A research group led by Associate Professor Shin-ya Ohba of the Institute of Humanities and Social Sciences at Nagasaki University, Assistant Professor Tomoya Suzuki of the Faculty of Human Environmental Studies at Hiroshima Shudo University, along with Academic Researcher Hidetaka Ichiyanagi of the Prefectural University of Kumamoto, announced the discovery of a new natural population of giant water bug, which was designated as specified class II nationally rare species of wild fauna and flora in the southern region of Kumamoto Prefecture. The DNA of this population was compared to that of a population in an area that had been monitored through conservation activities, and it was found to be an independent population. The exact location of the habitat has not been disclosed for conservation purposes. The findings are expected to provide important insights into the conservation of this endangered giant water bug in Kyushu. The result was published in Entomological Science, an international journal of the Entomological Society of Japan.
The Japanese archipelago is globally recognized for its high biodiversity; however, this diversity is currently being depleted. The Ministry of the Environment has been promoting the designation of "specified class II nationally rare species of wild fauna and flora." In line with this designation, the sale and transfer of such species is prohibited under regulations based on the Act on Conservation of Endangered Species of Wild Fauna and Flora since 2020.
In the Kyushu region in particular, the habitat and population of the giant water bug has decreased significantly, with only small, isolated, and scattered groups remaining. The research group has been conducting conservation activities for giant water bugs in the southern region of the Kumamoto Prefecture. To stably maintain the only confirmed population in the area, Ichiyanagi has been working on improving the habitat environment and creating a new population by transplanting individuals from one conservation area (conservation site 1) to a new one (conservation site 2) located 17.3 km away.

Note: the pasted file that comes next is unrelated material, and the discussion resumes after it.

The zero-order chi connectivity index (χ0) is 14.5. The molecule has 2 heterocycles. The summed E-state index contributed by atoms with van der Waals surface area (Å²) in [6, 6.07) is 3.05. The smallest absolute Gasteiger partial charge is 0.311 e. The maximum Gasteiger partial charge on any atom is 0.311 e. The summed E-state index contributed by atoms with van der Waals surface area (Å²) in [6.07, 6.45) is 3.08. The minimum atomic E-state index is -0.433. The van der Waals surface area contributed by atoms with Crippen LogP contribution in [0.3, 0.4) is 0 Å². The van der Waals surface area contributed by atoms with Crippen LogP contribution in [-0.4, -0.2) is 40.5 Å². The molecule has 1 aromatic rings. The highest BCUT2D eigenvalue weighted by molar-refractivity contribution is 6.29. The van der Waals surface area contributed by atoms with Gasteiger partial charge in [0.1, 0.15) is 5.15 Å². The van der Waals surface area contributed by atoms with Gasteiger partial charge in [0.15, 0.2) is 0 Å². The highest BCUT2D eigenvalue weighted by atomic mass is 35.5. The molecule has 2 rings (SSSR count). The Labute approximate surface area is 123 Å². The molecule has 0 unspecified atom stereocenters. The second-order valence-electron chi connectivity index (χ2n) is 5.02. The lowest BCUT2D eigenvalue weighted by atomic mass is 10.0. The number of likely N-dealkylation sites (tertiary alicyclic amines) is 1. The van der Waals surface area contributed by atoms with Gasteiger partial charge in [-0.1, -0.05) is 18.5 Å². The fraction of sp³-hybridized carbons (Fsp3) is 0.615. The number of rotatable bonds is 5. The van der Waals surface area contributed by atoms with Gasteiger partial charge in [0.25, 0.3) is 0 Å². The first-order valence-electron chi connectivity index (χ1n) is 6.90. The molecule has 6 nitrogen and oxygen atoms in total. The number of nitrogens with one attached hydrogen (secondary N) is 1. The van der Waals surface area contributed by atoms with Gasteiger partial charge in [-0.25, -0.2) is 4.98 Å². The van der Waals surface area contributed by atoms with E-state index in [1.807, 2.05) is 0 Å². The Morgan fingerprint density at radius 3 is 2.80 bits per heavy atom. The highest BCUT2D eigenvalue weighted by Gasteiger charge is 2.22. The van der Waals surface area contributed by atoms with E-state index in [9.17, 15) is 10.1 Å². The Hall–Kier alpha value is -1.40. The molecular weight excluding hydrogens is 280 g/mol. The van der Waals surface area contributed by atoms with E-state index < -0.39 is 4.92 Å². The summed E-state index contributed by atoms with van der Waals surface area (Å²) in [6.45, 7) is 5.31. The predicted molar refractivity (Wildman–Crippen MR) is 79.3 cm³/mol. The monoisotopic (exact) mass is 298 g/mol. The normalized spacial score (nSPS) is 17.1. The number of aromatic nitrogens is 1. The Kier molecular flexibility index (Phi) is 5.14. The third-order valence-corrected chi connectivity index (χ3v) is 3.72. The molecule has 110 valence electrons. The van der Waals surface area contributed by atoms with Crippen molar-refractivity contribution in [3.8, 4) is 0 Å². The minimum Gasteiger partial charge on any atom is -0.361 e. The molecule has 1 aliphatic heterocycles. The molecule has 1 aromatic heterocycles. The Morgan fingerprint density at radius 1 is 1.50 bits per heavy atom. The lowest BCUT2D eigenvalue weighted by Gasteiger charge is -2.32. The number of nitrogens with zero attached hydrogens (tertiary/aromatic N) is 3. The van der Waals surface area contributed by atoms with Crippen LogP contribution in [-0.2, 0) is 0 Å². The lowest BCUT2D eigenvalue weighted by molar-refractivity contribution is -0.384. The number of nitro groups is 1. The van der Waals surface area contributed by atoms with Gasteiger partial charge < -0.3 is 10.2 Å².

During this activity, a new population was confirmed to inhabit a location 1.7 km away from conservation site 2. However, the origin of the newly discovered individuals has remained unknown.
Therefore, in this study, the research group aimed to clarify the origin of these giant water bugs by comparing the DNA of the species from each population. This study used next-generation sequencing to detect DNA polymorphisms scattered across wide regions of the genome. Genetic relationships were examined based on this information. The results indicated that the newly discovered population was likely a natural population that has survived unnoticed, independent of the traditional conservation sites 1 and 2.
Since the giant water bug is a rare species, the method for acquiring DNA involved collecting tissue approximately 2 mm from the tip of the middle leg and then returning the individual alive to its original habitat. It was also confirmed that DNA polymorphism data at approximately 60,000 locations could be obtained while minimizing damage to individuals.
In the future, the research group intends to continue DNA analysis to clarify gene flow among populations in Japan by including samples of giant water bug populations from a wide area of the Japanese archipelago.
Publication: Entomological Science
Title: Discovery of a new population of the endangered giant water bug Kirkaldyia deyrolli (Heteroptera: Belostomatidae) in Kyushu and evaluation of their genetic structure
This article has been translated by JST with permission from The Science News Ltd. (https://sci-news.co.jp/). Unauthorized reproduction of the article and photographs is prohibited.